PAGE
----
Uneasy and unable to commit to being treated like an egg, I go in search of my husband. The ache in my back has returned, and it’s starting to feel very uncomfortable. I check upstairs since it was where I last saw him head to, and find him on the floor in our room – toys and wrapping paper cover every available space.
“I thought we were supposed to wrap the gifts together,” I say and startle him. I reach back to lock the door to prevent the kids from stumbling in. “I was looking all over the place for you.”
A smug grin appears on his face, “Did you miss me?” I nod without hesitation. Being an only child helped me become independent at an early age. Lately, it can be upsetting dealing with ‘everything’ without Dammy. I can’t say how it happened when being apart from him turned difficult. However, I find myself looking for his face whenever I enter a room. I try not to be needy – in my defense, a gentle reminder that I am preggy – my hormones and nerves are off the chart.
“Your face is puffy and tomato red; you promised to put your feet up.” He says, again that frown turns up.
“I did. For a while, then I got bored. Besides, everybody is busy. Your kids are making a raucous downstairs with the rest; somebody put the music on my way up. Your family members are party freaks.” I say diplomatically.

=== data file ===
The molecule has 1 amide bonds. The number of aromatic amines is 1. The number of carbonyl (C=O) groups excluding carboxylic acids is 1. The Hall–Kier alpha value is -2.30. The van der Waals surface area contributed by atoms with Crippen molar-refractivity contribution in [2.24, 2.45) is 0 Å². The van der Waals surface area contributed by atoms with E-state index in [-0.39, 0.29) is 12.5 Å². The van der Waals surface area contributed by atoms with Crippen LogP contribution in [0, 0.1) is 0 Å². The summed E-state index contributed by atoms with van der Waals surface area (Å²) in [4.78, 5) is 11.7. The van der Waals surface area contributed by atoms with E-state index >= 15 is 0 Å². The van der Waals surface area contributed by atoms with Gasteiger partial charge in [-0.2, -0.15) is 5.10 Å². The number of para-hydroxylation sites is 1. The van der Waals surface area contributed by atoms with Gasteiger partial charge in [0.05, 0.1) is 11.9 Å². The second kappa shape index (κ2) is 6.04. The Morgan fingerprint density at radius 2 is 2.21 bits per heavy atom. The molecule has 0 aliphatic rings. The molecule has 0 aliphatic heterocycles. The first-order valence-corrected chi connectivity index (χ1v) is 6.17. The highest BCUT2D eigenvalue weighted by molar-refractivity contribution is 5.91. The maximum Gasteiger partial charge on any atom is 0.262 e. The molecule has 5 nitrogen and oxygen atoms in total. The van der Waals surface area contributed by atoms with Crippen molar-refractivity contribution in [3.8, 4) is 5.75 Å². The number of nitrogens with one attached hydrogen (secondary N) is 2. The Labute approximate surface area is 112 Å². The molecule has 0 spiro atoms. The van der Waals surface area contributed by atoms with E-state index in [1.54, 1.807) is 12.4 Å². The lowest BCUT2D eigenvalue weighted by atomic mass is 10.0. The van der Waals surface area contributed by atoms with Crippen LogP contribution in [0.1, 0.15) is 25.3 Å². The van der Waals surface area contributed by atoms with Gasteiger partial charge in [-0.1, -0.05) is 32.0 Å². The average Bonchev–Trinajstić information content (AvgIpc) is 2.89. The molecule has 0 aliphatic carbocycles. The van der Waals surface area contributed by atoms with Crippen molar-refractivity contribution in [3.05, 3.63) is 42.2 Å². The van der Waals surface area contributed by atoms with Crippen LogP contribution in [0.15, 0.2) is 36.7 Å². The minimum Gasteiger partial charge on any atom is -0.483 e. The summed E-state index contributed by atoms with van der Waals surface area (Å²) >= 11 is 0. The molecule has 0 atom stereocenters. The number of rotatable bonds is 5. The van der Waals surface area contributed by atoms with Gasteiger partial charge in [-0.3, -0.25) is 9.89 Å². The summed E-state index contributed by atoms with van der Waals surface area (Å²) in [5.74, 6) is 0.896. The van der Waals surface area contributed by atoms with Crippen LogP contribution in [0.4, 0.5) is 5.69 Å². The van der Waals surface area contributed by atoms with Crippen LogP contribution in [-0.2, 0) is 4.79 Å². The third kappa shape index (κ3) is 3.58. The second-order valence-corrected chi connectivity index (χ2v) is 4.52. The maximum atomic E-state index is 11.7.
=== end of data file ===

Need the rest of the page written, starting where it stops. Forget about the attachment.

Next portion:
He fakes a cough, “They are your family too. If I recall correctly, the last time we came around, you danced the night away.”
“Yes! Oh God, they’re contagious.” I try to say it with a straight face, and we both laugh because everybody knows I love to dance.
The bed is thankfully toy free – I can’t resist clean sheets, so I make a beeline for it. When at last, I reach the bed, I kick off my flip-flops and try to sit down, but my back shoots a lance of pain that my brain registers on the high side.
“Babe, please come help me sit. My back hurts.” Dammy springs up and rushes over. “I’m alright, I think I overdid it with the shopping and running around, but I’m fine. I only need to rest a little…”
“That’s it. You are not leaving this room again today. You’ll take your meals here, and I’ll insist that nobody disturbs you.” He says firmly, then helps me lay on my side, propping up the pillows to make it comfortable.
“Why won’t you listen to me?” Damilare grumbles as he sits beside me and rubs my back. I wince when he touches a sore spot, and the frown on his face deepens.
“Let’s trade. You can carry the babies while I do the fussing. I can do a better job,” I say cheekily. “Sit down, Dammy love! No, you don’t, that’s enough thinking for one day, you’ll hurt yourself,” I mimic his voice, and my reward is a smile. His hand comes to rest on my belly, and I place mine over his.